• Stay in the moment. When you're at work in a meeting, be there. When you're at home, be there. If you're in a business meeting, don't be wishing to be somewhere else. Be present where you are, and don't feel guilty about where you're not.
  • It isn't just a job. Work at a place and on something that you are passionate about. Don't just take a "job." Then you aren't choosing between work and life—it is your life.
  • Take the promotion. The only way that you are going to be able to effect change is to get yourself and other women in a place where you are making decisions and influencing change
  • Sponsor other women. It is lonely as you continue to move towards to corner office. Sponsor other women inside and outside of your company.

Taylor said one of the most important lessons she learned in re-thinking her success was the ability to be fluid and flexible in the face of constantly changing circumstances.

"The best analogy I can think of is to try to approach the day as if you are dressed in layers," Taylor said. "Don't approach it as if everything is going to work in accordance with your rigid plan. Realize something is likely going to happen that you didn't expect."

When it does, Taylor said, just as you add or peel back layers of clothing to adjust to the weather, women should be prepared with layers of backup plans, options, and alternatives to adjust to changing circumstances in their day. "If a meeting goes longer or shorter, if your daycare plan doesn't work out, then you have options to prevent a crisis," Taylor said.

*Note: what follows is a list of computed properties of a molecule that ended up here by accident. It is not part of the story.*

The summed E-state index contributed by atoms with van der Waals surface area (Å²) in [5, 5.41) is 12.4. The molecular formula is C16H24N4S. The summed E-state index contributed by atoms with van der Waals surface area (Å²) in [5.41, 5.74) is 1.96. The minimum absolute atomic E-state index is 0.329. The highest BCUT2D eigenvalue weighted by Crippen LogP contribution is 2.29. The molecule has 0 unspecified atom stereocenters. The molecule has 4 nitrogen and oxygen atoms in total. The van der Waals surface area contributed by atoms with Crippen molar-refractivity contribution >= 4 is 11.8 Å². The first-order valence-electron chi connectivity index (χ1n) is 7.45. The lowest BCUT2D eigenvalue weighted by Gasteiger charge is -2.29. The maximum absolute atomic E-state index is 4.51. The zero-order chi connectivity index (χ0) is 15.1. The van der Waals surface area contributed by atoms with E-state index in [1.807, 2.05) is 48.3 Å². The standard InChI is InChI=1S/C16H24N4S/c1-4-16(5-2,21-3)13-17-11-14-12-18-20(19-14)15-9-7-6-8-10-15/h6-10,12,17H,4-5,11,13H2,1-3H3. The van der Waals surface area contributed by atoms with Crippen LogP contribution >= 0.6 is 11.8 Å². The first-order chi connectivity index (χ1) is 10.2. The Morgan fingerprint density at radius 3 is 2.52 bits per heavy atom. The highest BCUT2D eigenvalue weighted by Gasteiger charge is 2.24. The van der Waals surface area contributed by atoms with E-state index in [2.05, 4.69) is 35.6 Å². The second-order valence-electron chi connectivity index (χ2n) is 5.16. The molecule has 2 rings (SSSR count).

Ultimately, Taylor said anyone who wants to make family and professional life work in concord will always have difficult choices to make. But if women make those choices based in their own personal integrity, instead of trying satisfy a daily balance quotient, everyone will be stronger, happier and more successful.

"True success is living an accomplished life and making sure that life is fully lived," Taylor writes in The Balance Myth. "To think in terms of 'balance' would require us to make a trade-off between one life and another. Instead, if your work life is challenging, take energy from your home and put it into your work. If your home life is difficult, give yourself a break at work so you can focus on your home. I couldn't take the mother out of the career woman, or vice versa, and you shouldn't have to either."


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Terrific view, thank you for exposing the balance myth.